Healthy mobility in Malta
Recently, George Debono, on behalf of The Today Public Policy Institute, presented a report entitled "Healthy mobility in Sliema: A case study". The report takes Sliema as an example of the need to improve the traffic situation in many of Malta’s towns and villages.
di-ve.com spoke to Dr Debono to find out more on the subject. Read his comments below.
"Even though the report was well-received, there is still cause for concern at the way things are going in Malta in respect of healthy mobility.
"It is as though this latest Think Tank report uses a language that few (or none) are able to understand, largely because the car still dominates in Malta as the foremost object of desire and status symbol. The car thus remains the only conceivable means of transport, even for the shortest of journeys and people tend to view mobility in terms of parking space and traffic flow. They are unable to conceive any other way of move from Point A to Point B.
"At the same time, we are in fact fast approaching tipping point, where it will soon be futile to go anywhere close by car and going on foot or bicycle will become more practical.
"Even if only a few people were to start using alternative transport, like cycling or walking for short trips, the effect on traffic could be significant. However, instead of creating conditions aimed at encouraging people to walk or cycle, our traffic and infrastructural authorities simply continue to pander to private motorised transport.
"As a consequence of the phenomenal increase in powerboat ownership, this attitude is now spreading to the sea. Swimming is a healthy pastime open to all. But swimmers are now under pressure to have a dip within the small confines of newly created so-called safety zones. According to a Transport Malta statement, corralling swimmers into small pens in this way will 'promote a safer culture within all modes of transport' and 'stepping up efforts to educate and increase safety awareness among boat users'.
"This must rate as the most phenomenally stupid statement of the century. All it means is that powerboats may now enjoy even greater freedom of the sea without worrying about hitting swimmers, who are all conveniently segregated out of their way.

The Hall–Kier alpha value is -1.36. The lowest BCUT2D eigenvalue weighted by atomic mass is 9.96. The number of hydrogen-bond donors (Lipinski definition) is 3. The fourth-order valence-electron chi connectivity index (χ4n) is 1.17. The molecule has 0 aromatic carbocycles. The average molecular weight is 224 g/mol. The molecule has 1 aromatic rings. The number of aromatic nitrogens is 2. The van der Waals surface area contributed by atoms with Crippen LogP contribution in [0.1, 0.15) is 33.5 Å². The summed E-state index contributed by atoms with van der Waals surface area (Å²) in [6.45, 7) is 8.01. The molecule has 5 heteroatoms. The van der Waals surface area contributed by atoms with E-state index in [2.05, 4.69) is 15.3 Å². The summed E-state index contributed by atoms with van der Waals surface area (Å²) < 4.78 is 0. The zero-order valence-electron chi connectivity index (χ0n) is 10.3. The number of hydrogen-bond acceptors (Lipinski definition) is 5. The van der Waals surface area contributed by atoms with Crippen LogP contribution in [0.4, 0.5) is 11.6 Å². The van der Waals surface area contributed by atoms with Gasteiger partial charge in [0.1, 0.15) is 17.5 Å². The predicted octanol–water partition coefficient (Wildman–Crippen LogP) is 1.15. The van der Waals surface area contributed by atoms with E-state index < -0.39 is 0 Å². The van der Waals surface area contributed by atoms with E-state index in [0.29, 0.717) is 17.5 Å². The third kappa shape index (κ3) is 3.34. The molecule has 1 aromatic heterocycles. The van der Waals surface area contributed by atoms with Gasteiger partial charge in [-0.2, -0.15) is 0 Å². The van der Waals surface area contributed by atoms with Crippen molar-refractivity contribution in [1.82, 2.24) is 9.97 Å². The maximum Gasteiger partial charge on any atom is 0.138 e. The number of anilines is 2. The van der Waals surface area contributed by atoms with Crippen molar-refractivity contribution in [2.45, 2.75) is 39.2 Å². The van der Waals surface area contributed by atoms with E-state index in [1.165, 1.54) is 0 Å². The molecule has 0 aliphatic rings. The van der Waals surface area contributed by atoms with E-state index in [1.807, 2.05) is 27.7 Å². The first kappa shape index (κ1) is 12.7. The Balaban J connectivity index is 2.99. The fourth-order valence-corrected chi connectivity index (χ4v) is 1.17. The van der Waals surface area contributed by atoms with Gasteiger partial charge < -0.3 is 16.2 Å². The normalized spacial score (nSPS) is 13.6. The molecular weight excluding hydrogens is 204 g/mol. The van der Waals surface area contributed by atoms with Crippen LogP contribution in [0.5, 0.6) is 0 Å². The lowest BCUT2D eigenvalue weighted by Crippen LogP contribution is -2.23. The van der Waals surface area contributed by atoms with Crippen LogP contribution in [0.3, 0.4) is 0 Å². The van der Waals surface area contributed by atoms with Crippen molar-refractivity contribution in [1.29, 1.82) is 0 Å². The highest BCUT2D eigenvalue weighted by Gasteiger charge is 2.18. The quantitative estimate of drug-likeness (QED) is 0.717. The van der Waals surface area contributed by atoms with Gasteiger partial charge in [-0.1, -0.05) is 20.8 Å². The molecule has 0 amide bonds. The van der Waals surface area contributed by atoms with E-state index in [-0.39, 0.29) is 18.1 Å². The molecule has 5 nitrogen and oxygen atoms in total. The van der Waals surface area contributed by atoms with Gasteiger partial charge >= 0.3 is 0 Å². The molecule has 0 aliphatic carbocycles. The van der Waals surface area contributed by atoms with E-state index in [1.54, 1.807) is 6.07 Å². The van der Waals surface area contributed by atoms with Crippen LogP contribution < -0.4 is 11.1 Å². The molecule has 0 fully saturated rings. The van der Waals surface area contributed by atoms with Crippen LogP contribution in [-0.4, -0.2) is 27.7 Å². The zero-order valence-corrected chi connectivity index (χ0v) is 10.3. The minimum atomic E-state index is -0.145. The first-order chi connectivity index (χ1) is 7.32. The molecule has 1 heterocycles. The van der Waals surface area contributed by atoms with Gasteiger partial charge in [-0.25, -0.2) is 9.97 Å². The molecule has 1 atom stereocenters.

"As for healthy mobility in children such as cycling: The European cycling federation regards the issue of children’s healthy mobility as that of a right, the most important element of which was providing road safety. At the same time, the EU has come out with a most amazing no-brainer report (visit http://www.childsafetyeurope.org/reportcards/downloads.html) which came to the utterly astonishing conclusion that because Malta has a cycle-helmet law, young cyclists are safer in Malta than countries like Denmark and Holland. Of course, this is pure insanity; the absurd conclusion in this EU report ignores the plain fact that wearing a cycle helmet does not make road conditions safer for cyclists.
"While Transport Malta cannot be blamed for this outrageous and amateurish EU conclusion, very little is being done to encourage children to cycle. Parents continue to be conditioned towards the (correct) mindset that our roads are too dangerous to allow children to cycle on them. The misguided answer to this in Malta is to create so-called parks where children can cycle without interference from motor traffic (rather in the same way as swimmers are now expected to swim in small zones for their safety).
"Of course, this ignores the principle that promoting physical exercise as part of children’s’ routine depends on the safety of their immediate road environment. It also ignores the fact that limiting children to cycling in protected environments does nothing to make cycling on our roads safer.
"Such generalised, stupid and backward thinking simply defeats the objective of encouraging healthy mobility and only reinforces an attitude, common among motorists in Malta, that walking is an abomination and that cyclists do not belong on our roads."
To read the report, visit http://www.tppi.org.mt/~user2/index.php/news/1/567-healthy-mobility-in-sliema.